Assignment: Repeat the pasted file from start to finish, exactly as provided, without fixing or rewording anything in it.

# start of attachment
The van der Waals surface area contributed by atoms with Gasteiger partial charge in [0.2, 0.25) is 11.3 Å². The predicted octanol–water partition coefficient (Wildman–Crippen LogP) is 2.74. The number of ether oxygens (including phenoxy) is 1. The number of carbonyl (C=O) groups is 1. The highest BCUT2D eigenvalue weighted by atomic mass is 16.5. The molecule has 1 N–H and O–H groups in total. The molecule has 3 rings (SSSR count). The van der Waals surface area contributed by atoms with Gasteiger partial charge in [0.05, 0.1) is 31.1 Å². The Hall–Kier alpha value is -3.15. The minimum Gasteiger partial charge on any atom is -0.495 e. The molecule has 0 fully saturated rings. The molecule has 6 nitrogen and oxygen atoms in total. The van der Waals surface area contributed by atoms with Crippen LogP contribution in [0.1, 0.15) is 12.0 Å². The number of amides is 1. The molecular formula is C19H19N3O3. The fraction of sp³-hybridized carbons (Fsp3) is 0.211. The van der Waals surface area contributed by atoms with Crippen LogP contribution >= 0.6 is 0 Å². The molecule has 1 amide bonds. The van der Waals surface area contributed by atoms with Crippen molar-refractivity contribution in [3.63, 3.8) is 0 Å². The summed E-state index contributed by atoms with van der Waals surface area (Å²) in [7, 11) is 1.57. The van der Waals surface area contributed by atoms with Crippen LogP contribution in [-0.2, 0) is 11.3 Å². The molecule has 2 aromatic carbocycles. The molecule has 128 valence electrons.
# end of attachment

The van der Waals surface area contributed by atoms with Gasteiger partial charge in [0.2, 0.25) is 11.3 Å². The predicted octanol–water partition coefficient (Wildman–Crippen LogP) is 2.74. The number of ether oxygens (including phenoxy) is 1. The number of carbonyl (C=O) groups is 1. The highest BCUT2D eigenvalue weighted by atomic mass is 16.5. The molecule has 1 N–H and O–H groups in total. The molecule has 3 rings (SSSR count). The van der Waals surface area contributed by atoms with Gasteiger partial charge in [0.05, 0.1) is 31.1 Å². The Hall–Kier alpha value is -3.15. The minimum Gasteiger partial charge on any atom is -0.495 e. The molecule has 0 fully saturated rings. The molecule has 6 nitrogen and oxygen atoms in total. The van der Waals surface area contributed by atoms with Crippen LogP contribution in [0.1, 0.15) is 12.0 Å². The number of amides is 1. The molecular formula is C19H19N3O3. The fraction of sp³-hybridized carbons (Fsp3) is 0.211. The van der Waals surface area contributed by atoms with Crippen LogP contribution >= 0.6 is 0 Å². The molecule has 1 amide bonds. The van der Waals surface area contributed by atoms with Crippen molar-refractivity contribution in [3.63, 3.8) is 0 Å². The summed E-state index contributed by atoms with van der Waals surface area (Å²) in [7, 11) is 1.57. The van der Waals surface area contributed by atoms with Crippen LogP contribution in [-0.2, 0) is 11.3 Å². The molecule has 2 aromatic carbocycles. The molecule has 128 valence electrons.